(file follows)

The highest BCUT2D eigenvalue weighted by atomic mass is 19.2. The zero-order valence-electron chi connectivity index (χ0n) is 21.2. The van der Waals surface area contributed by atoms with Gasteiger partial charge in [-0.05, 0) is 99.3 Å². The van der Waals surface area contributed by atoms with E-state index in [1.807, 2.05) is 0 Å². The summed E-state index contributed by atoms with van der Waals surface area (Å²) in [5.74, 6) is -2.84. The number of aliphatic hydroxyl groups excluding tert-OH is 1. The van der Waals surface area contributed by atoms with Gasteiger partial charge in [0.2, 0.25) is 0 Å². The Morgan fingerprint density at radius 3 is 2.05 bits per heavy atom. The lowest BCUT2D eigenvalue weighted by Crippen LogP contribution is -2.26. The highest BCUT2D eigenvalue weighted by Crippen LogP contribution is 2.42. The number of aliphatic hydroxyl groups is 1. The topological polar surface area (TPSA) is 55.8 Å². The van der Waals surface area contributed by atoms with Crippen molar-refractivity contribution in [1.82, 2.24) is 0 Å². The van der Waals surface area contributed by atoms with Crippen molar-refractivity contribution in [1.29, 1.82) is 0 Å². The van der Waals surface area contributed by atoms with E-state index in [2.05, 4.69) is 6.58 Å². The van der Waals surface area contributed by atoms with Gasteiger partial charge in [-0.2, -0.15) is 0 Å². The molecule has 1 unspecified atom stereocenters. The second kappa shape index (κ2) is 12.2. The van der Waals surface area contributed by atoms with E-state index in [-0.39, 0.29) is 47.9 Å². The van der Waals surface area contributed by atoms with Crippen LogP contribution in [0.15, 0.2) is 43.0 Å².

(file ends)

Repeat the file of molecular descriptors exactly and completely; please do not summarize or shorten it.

The highest BCUT2D eigenvalue weighted by atomic mass is 19.2. The zero-order valence-electron chi connectivity index (χ0n) is 21.2. The van der Waals surface area contributed by atoms with Gasteiger partial charge in [-0.05, 0) is 99.3 Å². The van der Waals surface area contributed by atoms with E-state index in [1.807, 2.05) is 0 Å². The summed E-state index contributed by atoms with van der Waals surface area (Å²) in [5.74, 6) is -2.84. The number of aliphatic hydroxyl groups excluding tert-OH is 1. The van der Waals surface area contributed by atoms with Gasteiger partial charge in [0.2, 0.25) is 0 Å². The Morgan fingerprint density at radius 3 is 2.05 bits per heavy atom. The lowest BCUT2D eigenvalue weighted by Crippen LogP contribution is -2.26. The highest BCUT2D eigenvalue weighted by Crippen LogP contribution is 2.42. The number of aliphatic hydroxyl groups is 1. The topological polar surface area (TPSA) is 55.8 Å². The van der Waals surface area contributed by atoms with Crippen molar-refractivity contribution in [1.82, 2.24) is 0 Å². The van der Waals surface area contributed by atoms with Crippen molar-refractivity contribution in [1.29, 1.82) is 0 Å². The van der Waals surface area contributed by atoms with E-state index in [2.05, 4.69) is 6.58 Å². The van der Waals surface area contributed by atoms with Gasteiger partial charge in [-0.2, -0.15) is 0 Å². The molecule has 1 unspecified atom stereocenters. The second kappa shape index (κ2) is 12.2. The van der Waals surface area contributed by atoms with E-state index in [-0.39, 0.29) is 47.9 Å². The van der Waals surface area contributed by atoms with Crippen LogP contribution in [0.15, 0.2) is 43.0 Å².